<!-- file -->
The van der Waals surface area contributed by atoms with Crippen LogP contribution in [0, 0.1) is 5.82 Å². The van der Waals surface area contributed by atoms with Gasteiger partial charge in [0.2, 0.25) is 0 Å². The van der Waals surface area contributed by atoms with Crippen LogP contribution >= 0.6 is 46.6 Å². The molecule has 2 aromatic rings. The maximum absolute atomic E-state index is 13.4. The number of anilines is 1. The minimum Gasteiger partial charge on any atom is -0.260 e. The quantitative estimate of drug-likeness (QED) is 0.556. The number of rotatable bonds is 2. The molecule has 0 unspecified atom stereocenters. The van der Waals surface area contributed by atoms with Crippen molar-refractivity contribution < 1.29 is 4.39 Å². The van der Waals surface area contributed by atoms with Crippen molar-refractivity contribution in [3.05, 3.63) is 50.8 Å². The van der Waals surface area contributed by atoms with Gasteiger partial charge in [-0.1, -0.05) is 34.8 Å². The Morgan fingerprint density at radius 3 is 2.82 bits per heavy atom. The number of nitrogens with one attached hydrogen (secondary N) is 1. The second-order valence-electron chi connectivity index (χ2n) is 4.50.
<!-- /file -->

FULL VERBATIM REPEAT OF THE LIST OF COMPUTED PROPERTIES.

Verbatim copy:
The van der Waals surface area contributed by atoms with Crippen LogP contribution in [0, 0.1) is 5.82 Å². The van der Waals surface area contributed by atoms with Gasteiger partial charge in [0.2, 0.25) is 0 Å². The van der Waals surface area contributed by atoms with Crippen LogP contribution >= 0.6 is 46.6 Å². The molecule has 2 aromatic rings. The maximum absolute atomic E-state index is 13.4. The number of anilines is 1. The minimum Gasteiger partial charge on any atom is -0.260 e. The quantitative estimate of drug-likeness (QED) is 0.556. The number of rotatable bonds is 2. The molecule has 0 unspecified atom stereocenters. The van der Waals surface area contributed by atoms with Crippen molar-refractivity contribution < 1.29 is 4.39 Å². The van der Waals surface area contributed by atoms with Crippen molar-refractivity contribution in [3.05, 3.63) is 50.8 Å². The van der Waals surface area contributed by atoms with Gasteiger partial charge in [-0.1, -0.05) is 34.8 Å². The Morgan fingerprint density at radius 3 is 2.82 bits per heavy atom. The number of nitrogens with one attached hydrogen (secondary N) is 1. The second-order valence-electron chi connectivity index (χ2n) is 4.50.